Linux 101: How to compress a folder from the command line with tar

In some unspecified time in the future in your Linux journey, you may want to have the ability to compress and decompress a folder from the command line. Jack Wallen exhibits you ways.

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Picture: Jack Wallen

The Linux command line is an extremely highly effective software. From the CLI there’s subsequent to nothing you’ll be able to’t do. And though a GUI may make a few of the duties a bit simpler, the simplicity of doing all of your work in a terminal window is about as elegant an answer as you may discover. 

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Take, as an illustration, the duty of compressing a folder. Positive, you can open a file supervisor, right-click a folder, and choose Compress. However what if you happen to’re on a headless server? A Linux with no GUI is not going to give you a point-and-click affair. So what do you do? 

You flip to the tar command, which makes brief shrift of changing folders into compressed information.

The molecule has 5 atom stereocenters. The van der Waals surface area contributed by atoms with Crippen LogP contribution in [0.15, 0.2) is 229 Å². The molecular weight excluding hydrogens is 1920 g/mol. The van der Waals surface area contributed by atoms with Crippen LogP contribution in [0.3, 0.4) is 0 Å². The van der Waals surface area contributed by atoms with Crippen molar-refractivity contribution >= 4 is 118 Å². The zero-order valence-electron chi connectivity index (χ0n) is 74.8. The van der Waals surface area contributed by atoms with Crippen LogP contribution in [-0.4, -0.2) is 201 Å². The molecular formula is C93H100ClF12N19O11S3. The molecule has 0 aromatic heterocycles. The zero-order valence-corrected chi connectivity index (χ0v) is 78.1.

Let me present you ways that is performed. As an example you’ve gotten a folder named TEST and also you wish to compress it right into a single file so you’ll be able to extra simply ship it to somebody or put it aside as a backup. To do that, log into your Linux machine and alter into the listing housing the TEST folder. 

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The command we’ll run is tar -zcvf TEST.tar.gz TEST. 

The choices we used are z (for compress), c (for create), v (for verbose output), and f (for drive). 

After working the command, you may discover the newly created TEST.tar.gz. The tar portion of the extension means the file is a tar archive and the gz signifies it has been compressed. 

You can then decompress that new file with the command tar -xvzf TEST.tar.gz. 

For those who wished to view the information inside that archive (with out decompressing and extracting), you can problem the widespread tar -ztvf TEST.tar.gz and tar would checklist out the contents for you. 

And that is just about all it’s important to do to compress a folder from the command line with tar.

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